Eventually we reached the scene of the accident. A mangled and twisted mess of steel lay at the foot of an ancient oak, which had a sidecar in its uppermost branches and a surprised expression on its trunk. But there was no sign of Cathy.
“There’s no sign of Cathy,” I pointed out unnecessarily. “Is this a wind up?”
“No, of course not,” she replied defensively, a resolute expression on her upturned face. For a brief moment the moonlight glistened enchantingly in her glass eye. “She was right here.”
Janet pointed to a spot on the ground, then frowned as she reconsidered. “Well actually, she was more sort of that direction, with her feet bent up over there and her arm twisted around there.”
She was gesticulating wildly, so I hit her. I don’t know if it helped calm her down, but it certainly did me a power of good. “How badly was she hurt?” I asked once she’d stopped gibbering.
“She had a graze on her knee and a button had come off her blouse,” Janet replied.
“That bad, eh?” I mused. I rubbed my chin slowly as I contemplated the situation. The mists seemed to close about me. I felt icy cold, but it wasn’t just the chill night air that made me shiver. Suddenly the silence was disturbed by a faint but razor-sharp crack, like that made by a brittle twig being broken underfoot.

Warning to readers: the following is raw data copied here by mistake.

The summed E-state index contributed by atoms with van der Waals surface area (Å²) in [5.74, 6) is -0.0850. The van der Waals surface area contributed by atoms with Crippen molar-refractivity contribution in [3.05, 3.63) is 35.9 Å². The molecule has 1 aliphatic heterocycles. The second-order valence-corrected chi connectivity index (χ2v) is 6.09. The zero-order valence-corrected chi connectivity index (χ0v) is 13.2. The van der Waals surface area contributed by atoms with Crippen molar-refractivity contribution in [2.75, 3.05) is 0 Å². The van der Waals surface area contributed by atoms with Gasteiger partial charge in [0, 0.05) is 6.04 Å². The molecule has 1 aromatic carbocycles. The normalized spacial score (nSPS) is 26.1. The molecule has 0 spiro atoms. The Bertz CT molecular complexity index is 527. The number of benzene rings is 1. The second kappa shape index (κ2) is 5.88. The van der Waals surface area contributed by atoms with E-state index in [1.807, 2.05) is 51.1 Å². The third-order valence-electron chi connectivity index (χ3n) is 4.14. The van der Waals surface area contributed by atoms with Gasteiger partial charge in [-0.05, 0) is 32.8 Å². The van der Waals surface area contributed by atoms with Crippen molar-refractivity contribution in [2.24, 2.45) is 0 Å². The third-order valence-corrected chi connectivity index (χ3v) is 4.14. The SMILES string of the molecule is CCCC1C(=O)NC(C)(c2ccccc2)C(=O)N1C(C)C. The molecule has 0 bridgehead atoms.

“What’s that?” I hissed, startled.
Janet hazarded a guess. “It sounds like a faint but razor sharp crack,” she whispered.
“That’s what I was thinking,” I breathed.
“It’s almost like the noise made by a brittle twig being broken underfoot,” she added.
She could well have been right, although I didn’t like to admit it. I muttered something uncomplimentary beneath my breath, then called out, “Who is it? Who’s there?”
For a moment all was silent, then came the reply.
“It’s me,” a voice returned. “I’m sorry, but I think I’ve just broken someone’s twig.”
By now my trepidation was rapidly giving way to irritation. “Who are you?” I demanded of the phantom twig snapper, but the only reply I got was the wind whistling through the trees and the disgruntled chatter of a nearby squirrel complaining that someone had trodden on its nuts.
Janet suddenly caught her breath. “Perhaps it’s Cathy’s father?” she said hopefully. “I think he’s a pharmacist or something. Maybe he’s come out to look for us?” But she didn’t sound too sure of herself. I could feel her trembling with fear as she drew closer to me, so I pushed her away.
“Or then again,” she continued, “it might be some foul and demonic creature of the night, lusting to feast on our warm blood.”
I looked at her askance, but she was obviously on a roll. Her hand went to her mouth and when next she spoke it was in a hoarse, melodramatic whisper.
“Or could it be,” she hissed, “a mad, axe-wielding mentalist with a fetish for jelly?”